That’s nice. Right? But again, we should check this equation. Does it have the correct units? Yes—the denominator of this expression just has μs and trig functions which do not have units. This means that overall the expression has units of Newtons. That’s good. What would happen if I push with an angle of zero degrees? Putting in zero for θ in this expression I get the same answer as the first question (pushing horizontal)—so that makes sense. Finally, what if I push straight up with θ equal to 90 degrees? This would give a force magnitude equal to the weight of the block—again, that seems reasonable.

But wait! What about the answer to the question about pushing horizontal compared to pushing at an angle? Which requires more force? As long as the angle is between 0 and 90 degrees, the stuff in the denominator will be bigger than just μs such that the force will be smaller at an angle. Is there a “best” angle that requires the least amount of force? Yes! Let’s find it.

Of course you could take the equation for the force as a function of θ above and take the derivative with respect to θ and then set it equal to zero. This would be your standard max-min problem from calculus class.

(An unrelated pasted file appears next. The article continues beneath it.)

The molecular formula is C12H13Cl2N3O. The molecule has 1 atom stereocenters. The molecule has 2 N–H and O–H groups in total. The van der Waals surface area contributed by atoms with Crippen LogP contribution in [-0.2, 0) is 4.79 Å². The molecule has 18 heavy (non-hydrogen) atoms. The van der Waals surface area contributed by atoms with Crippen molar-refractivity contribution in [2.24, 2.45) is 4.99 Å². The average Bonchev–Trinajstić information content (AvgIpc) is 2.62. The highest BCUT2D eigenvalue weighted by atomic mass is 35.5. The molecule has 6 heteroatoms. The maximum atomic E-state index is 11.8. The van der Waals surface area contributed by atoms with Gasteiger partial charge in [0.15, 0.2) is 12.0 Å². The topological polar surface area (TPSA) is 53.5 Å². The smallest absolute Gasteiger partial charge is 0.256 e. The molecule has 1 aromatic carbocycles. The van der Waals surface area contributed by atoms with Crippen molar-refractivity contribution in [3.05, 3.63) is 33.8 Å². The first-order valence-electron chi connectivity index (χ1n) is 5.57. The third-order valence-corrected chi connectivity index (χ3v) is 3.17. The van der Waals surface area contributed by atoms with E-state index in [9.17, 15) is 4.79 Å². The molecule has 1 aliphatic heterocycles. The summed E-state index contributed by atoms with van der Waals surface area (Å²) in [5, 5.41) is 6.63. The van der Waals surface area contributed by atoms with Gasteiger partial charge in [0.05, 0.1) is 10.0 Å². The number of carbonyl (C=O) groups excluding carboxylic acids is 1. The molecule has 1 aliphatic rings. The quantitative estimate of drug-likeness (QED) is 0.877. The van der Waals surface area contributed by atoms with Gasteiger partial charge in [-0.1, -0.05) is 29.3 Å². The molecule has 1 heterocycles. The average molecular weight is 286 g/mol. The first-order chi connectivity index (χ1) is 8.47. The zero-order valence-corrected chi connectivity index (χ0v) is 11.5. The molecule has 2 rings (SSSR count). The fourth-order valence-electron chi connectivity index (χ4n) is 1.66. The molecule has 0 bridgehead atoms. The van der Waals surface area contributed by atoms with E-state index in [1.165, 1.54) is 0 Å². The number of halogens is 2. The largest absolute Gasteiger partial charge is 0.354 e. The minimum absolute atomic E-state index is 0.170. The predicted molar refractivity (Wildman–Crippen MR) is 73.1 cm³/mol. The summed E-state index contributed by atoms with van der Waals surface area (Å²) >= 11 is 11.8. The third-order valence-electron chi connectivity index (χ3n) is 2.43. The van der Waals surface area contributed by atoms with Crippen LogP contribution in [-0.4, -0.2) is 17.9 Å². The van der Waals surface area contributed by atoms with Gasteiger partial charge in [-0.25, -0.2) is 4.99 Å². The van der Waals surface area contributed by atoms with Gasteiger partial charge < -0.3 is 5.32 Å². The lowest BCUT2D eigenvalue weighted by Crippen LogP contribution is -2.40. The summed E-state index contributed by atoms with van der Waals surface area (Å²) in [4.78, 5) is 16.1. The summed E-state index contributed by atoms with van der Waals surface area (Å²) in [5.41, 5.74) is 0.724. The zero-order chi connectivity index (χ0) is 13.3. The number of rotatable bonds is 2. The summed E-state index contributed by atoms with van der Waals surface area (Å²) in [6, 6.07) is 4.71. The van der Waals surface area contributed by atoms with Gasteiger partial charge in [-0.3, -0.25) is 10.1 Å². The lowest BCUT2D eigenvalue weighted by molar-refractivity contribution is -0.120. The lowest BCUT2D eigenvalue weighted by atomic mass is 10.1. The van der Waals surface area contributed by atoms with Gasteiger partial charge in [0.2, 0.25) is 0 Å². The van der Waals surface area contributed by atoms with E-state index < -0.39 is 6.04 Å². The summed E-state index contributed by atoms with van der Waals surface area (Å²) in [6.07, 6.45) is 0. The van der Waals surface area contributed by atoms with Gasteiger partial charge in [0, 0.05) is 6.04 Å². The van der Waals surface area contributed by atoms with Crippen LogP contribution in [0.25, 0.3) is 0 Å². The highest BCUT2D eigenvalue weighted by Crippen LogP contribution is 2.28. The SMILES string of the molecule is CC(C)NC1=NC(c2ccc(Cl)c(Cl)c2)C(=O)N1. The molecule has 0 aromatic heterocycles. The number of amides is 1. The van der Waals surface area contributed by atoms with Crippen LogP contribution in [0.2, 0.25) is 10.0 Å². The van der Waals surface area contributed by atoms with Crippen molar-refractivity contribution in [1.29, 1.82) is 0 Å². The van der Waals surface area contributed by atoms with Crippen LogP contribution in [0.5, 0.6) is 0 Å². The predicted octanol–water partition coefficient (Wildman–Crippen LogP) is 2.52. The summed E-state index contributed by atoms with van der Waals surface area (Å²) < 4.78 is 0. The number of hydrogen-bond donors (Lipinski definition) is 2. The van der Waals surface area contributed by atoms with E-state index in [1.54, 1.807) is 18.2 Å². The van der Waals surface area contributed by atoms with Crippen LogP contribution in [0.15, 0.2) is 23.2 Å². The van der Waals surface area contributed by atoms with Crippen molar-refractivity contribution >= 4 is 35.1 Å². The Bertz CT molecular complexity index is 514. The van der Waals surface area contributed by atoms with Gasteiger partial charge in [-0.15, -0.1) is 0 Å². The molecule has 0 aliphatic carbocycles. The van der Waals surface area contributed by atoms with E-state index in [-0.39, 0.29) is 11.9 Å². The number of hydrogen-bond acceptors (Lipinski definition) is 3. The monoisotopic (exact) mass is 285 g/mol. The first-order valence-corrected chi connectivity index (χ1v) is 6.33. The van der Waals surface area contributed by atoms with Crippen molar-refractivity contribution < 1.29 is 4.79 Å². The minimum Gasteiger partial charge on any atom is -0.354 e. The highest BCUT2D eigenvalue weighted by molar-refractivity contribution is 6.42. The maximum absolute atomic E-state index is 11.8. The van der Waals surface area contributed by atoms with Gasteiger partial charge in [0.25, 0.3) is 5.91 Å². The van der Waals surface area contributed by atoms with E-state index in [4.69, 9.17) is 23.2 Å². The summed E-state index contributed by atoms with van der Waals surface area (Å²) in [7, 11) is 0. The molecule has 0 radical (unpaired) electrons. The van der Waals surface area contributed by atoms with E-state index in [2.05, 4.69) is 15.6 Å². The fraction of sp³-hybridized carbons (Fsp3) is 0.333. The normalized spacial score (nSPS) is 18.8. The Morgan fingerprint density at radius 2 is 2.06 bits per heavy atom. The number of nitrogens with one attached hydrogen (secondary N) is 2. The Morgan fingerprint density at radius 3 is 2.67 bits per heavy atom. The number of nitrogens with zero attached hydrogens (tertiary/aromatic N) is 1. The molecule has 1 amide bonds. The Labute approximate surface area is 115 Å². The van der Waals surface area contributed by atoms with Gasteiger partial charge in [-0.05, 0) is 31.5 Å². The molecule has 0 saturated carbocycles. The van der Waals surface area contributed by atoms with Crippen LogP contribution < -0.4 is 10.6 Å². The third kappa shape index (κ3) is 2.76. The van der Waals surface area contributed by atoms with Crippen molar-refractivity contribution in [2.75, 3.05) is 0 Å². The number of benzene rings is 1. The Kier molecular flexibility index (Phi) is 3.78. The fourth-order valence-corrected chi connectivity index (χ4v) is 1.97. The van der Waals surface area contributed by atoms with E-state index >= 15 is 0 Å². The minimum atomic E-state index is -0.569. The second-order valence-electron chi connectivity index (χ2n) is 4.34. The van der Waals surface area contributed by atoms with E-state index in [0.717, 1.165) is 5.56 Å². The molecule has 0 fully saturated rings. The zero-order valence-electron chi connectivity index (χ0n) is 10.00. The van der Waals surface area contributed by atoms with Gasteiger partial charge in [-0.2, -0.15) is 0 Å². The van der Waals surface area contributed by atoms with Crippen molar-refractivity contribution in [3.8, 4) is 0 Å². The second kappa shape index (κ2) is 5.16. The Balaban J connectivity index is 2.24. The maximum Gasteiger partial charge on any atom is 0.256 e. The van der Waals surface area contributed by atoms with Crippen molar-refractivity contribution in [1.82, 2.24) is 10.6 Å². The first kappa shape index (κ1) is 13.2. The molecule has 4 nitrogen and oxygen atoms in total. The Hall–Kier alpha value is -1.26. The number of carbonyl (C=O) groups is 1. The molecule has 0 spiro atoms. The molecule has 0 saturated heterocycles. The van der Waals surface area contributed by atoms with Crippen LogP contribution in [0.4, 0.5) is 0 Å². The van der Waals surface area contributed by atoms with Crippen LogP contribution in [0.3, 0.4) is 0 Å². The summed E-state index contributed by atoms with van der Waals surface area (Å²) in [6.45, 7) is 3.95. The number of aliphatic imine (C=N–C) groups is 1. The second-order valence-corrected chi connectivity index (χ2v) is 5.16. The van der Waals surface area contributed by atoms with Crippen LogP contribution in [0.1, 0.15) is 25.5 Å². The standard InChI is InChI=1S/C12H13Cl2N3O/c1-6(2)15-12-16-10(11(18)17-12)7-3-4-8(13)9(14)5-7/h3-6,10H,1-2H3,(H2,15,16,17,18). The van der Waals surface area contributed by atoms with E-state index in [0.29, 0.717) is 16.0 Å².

What if I just sort of use brute force to solve this problem? I can calculate the force required and a bunch of different angles and then just find the angle with the smallest force. Since I don’t actually want to do this by hand—I will use Python. And here is that program (so that you can play with it too).

Just push the Run button to run it and then you can go back and edit the code if you want to play with it. Don’t worry, you can’t really break anything. This is a fairly straightforward program. But the cool part is that there is a minimum pushing force at some angle. It’s easier to see with larger values for the coefficient of friction, so in the code above, I have it set at 0.6. With this value, a push angle of about 59.9° gives the lowest possible force. This force is lower than pushing it horizontal and lower than pushing straight up. In fact, every angle gives a lower force than pushing it horizontal.

What happens as you change the coefficient of friction? Just for fun, I made the program a little bit more complicated so that I can create this plot. (Here’s the code if you want it)

I don’t care what you think. This is cool. See, you thought it was a boring physics problem, but you were wrong. Oh, what is this good for in real life? It doesn’t matter. I still think it’s awesome.

Homework

Other than playing around with the code, I just have one homework question for you. Given the same values for mass and the coefficient of static friction and pushing angle—what is the maximum force you can push on the block before it slides up? Hint: you will need to change the direction of the frictional force. Also, you should try changing the angle and see what happens—you know … for fun.